WASHINGTON — President Donald Trump told leaders of the country’s largest automakers Tuesday that he would curtail environmental regulations and make it easier to build plants in the U.S., changes that he expects will shore up the manufacturing jobs he repeatedly promised to voters on the campaign trail.

But even the positive overtures Trump offered during the White House meeting — which came after weeks of taunting the automotive industry over Twitter — may not compensate for the fact that automakers can produce vehicles more cheaply in Mexico and will likely see softening demand for cars in the coming years, analysts say.

Just the day before, Trump told business leaders he would cut regulations by 75 percent and “massively” cut corporate taxes. When meeting the CEOs of General Motors, Ford and Fiat Chrysler, he specifically targeted environmental regulations, which he called “out of control.”

Though Trump spoke often on the campaign trail about the need to revive manufacturing across the economy, he narrowed in on the automotive industry in particular in the weeks following his election. He separately criticized Ford, GM and Toyota for plans to build certain cars in Mexico and then sell them in the U.S.

Though regulatory changes could make it more appealing to manufacture in the U.S., companies will still find there are significant economic and trade advantages to building in Mexico, including cheaper labor and fewer export restrictions, said Michael Harley, an executive analyst at Kelley Blue Book.

“No matter how many incentives you offer automakers or [whether you] give them tax breaks, you still have the labor issue to deal with,” he said. “And you’re never going to be able to meet that on a one-to-one basis.”

The big automakers also make investments knowing they will outlive any single president, regardless of what policies or regulations are put in place, said Kristin Dziczek, director of the industry, labor and economics group at the Center for Automotive Research.

“This industry has been around for 100 years, and plants last for 40 or 50 years or more,” Dziczek said. “They can’t be swerving left and right every time there is a political change.”

Trump called himself an environmentalist when he sat down with the CEOs of General Motors, Ford and Fiat Chrysler, and said his administration will focus on “real regulations that mean something” while eliminating those that he finds inhospitable to business.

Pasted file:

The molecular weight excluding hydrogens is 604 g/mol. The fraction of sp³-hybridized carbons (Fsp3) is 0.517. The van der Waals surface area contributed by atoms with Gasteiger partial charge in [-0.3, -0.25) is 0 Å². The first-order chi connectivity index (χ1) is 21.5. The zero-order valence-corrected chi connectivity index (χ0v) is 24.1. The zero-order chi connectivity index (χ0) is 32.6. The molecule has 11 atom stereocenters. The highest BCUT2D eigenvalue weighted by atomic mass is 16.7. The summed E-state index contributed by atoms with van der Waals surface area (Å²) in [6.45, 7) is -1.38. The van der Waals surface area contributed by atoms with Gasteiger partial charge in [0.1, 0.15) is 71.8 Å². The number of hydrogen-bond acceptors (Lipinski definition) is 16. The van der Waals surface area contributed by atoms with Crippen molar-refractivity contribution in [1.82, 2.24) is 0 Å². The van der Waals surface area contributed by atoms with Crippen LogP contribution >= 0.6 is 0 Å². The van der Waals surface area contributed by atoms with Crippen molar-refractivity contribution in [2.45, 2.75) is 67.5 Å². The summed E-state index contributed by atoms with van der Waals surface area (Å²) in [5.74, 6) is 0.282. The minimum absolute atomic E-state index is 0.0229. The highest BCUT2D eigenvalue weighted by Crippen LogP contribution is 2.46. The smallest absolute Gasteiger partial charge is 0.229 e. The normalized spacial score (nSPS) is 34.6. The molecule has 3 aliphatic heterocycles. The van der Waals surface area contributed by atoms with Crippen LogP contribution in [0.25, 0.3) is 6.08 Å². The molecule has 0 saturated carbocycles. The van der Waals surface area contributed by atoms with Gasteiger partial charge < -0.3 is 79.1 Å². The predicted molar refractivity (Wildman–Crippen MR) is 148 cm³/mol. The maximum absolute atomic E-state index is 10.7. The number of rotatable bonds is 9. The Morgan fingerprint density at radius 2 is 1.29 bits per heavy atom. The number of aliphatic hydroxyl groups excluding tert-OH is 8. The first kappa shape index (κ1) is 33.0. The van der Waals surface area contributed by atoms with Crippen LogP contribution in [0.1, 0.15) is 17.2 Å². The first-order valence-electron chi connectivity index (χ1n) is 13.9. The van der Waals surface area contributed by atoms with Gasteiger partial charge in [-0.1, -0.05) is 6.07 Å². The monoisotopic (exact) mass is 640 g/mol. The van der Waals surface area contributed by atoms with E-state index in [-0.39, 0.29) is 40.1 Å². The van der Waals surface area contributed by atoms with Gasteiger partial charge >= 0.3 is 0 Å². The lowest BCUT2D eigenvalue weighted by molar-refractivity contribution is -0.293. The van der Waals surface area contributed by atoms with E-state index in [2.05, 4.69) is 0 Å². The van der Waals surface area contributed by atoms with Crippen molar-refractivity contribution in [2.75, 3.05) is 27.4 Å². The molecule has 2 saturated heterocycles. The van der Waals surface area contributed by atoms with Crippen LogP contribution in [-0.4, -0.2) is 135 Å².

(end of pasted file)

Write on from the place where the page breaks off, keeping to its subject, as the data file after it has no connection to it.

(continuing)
Executives declined to answer questions after the meeting, including whether the president cited any specific regulations he would cut. Only a portion of Tuesday’s gathering was open to the press.

Industry leaders contend that complying with increasingly stringent fuel economy standards increases the cost of making cars, which must then be passed on to buyers or compensated for with job cuts. Those regulations were introduced during Obama’s first term to reduce pollution and encourage investment in eco-conscious technology. The Environmental Protection Agency upheld them in a review concluded two weeks ago.

Safe Climate Campaign Director Daniel Becker said job creation doesn’t need to come at the expense of regulations that have a positive impact on the environment. The fuel economy standards, in particular, help to save consumers money at the gas pump and reduce the country’s dependence on oil, he said.

“Despite the rhetoric there is often reason behind regulations, and in this case there is overwhelming evidence of how beneficial they are for consumers, the industry and overall Americans,” Becker said.

Analysts have speculated that Trump could ease those regulations or others that impact the industry as a reward for companies creating more jobs in the U.S.

“There is a huge opportunity working together as an industry with government that we can improve the environment, improve safety, and improve jobs creation and the competitiveness of manufacturing,” General Motors CEO Mary Barra told reporters after the meeting.

Ford chief executive Mark Fields told reporters that Trump’s decision Monday to withdraw from the Trans-Pacific Partnership was a sign of his desire to implement policies that improve competitiveness and “create a renaissance in American manufacturing.”

“We have been very vocal both as an industry and as a company and we have repeatedly said that the mother of all trade barriers is currency manipulation,” Fields said. “TPP failed in meaningfully dealing with that and we appreciate the president’s courage to walk away from a bad trade deal.”

Fiat Chrysler CEO Sergio Marchionne also attended Tuesday’s meeting.

Vice President Mike Pence, Chief Strategist Steve Bannon, Chief of Staff Reince Priebus and Senior Advisor Jared Kushner attended on behalf of the administration.

Economics still favor building plants and hiring workers in Mexico, where labor is less expensive and there are fewer trade barriers.

Trump has threatened automotive companies that build abroad with a 35 percent tariff on goods imported to the U.S. for sale. Whether Trump has the power to impose such a tax on select companies has been called into question.

Conversely, Trump has also praised automakers who pledged to invest in the U.S. and add jobs here — often taking credit for those decisions even when companies said they had been in the works for months or years. This month alone, Ford, Fiat Chrysler, GM, Toyota and Hyundai pledged to spend billions of dollars in the U.S. over the next several years on new factories, expanded production and hiring.

Trump met Monday with business leaders from a smattering of industries, including Fields and Tesla CEO Elon Musk.

The CEOs were told to devise a “series of actions” that will boost U.S. manufacturing and submit those plans to Trump within the next 30 days.

In a meeting with automakers Jan. 24, President Trump said that “it’s the long term jobs that we’re looking for.”